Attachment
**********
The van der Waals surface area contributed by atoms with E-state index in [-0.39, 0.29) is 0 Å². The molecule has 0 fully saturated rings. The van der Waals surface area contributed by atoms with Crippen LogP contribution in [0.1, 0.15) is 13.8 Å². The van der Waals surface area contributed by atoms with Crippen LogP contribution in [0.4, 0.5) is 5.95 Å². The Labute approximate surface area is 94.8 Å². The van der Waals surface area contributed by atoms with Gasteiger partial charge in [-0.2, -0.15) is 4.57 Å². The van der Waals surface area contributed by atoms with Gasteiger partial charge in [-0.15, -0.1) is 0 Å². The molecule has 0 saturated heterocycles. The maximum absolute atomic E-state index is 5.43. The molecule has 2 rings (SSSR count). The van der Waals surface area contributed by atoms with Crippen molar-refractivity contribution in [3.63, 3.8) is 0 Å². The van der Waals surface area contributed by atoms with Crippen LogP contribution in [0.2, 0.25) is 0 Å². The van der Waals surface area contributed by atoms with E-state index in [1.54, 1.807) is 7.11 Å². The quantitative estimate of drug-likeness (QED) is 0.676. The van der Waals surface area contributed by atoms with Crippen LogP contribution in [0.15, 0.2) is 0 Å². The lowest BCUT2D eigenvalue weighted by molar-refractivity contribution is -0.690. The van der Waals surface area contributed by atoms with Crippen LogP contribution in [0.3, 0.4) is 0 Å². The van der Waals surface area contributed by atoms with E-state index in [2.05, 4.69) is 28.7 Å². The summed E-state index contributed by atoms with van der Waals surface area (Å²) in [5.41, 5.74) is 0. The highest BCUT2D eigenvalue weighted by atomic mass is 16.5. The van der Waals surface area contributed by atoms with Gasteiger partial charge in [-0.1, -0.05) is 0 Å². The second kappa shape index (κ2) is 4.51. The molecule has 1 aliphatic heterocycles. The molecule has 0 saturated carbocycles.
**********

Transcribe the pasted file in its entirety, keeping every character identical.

The van der Waals surface area contributed by atoms with E-state index in [-0.39, 0.29) is 0 Å². The molecule has 0 fully saturated rings. The van der Waals surface area contributed by atoms with Crippen LogP contribution in [0.1, 0.15) is 13.8 Å². The van der Waals surface area contributed by atoms with Crippen LogP contribution in [0.4, 0.5) is 5.95 Å². The Labute approximate surface area is 94.8 Å². The van der Waals surface area contributed by atoms with Gasteiger partial charge in [-0.2, -0.15) is 4.57 Å². The van der Waals surface area contributed by atoms with Gasteiger partial charge in [-0.15, -0.1) is 0 Å². The molecule has 0 saturated heterocycles. The maximum absolute atomic E-state index is 5.43. The molecule has 2 rings (SSSR count). The van der Waals surface area contributed by atoms with Crippen molar-refractivity contribution in [3.63, 3.8) is 0 Å². The van der Waals surface area contributed by atoms with Crippen LogP contribution in [0.2, 0.25) is 0 Å². The van der Waals surface area contributed by atoms with E-state index in [1.54, 1.807) is 7.11 Å². The quantitative estimate of drug-likeness (QED) is 0.676. The van der Waals surface area contributed by atoms with Crippen LogP contribution in [0.15, 0.2) is 0 Å². The lowest BCUT2D eigenvalue weighted by molar-refractivity contribution is -0.690. The van der Waals surface area contributed by atoms with Crippen LogP contribution in [0.3, 0.4) is 0 Å². The van der Waals surface area contributed by atoms with E-state index in [2.05, 4.69) is 28.7 Å². The summed E-state index contributed by atoms with van der Waals surface area (Å²) in [5.41, 5.74) is 0. The highest BCUT2D eigenvalue weighted by atomic mass is 16.5. The van der Waals surface area contributed by atoms with Gasteiger partial charge in [-0.1, -0.05) is 0 Å². The second kappa shape index (κ2) is 4.51. The molecule has 1 aliphatic heterocycles. The molecule has 0 saturated carbocycles.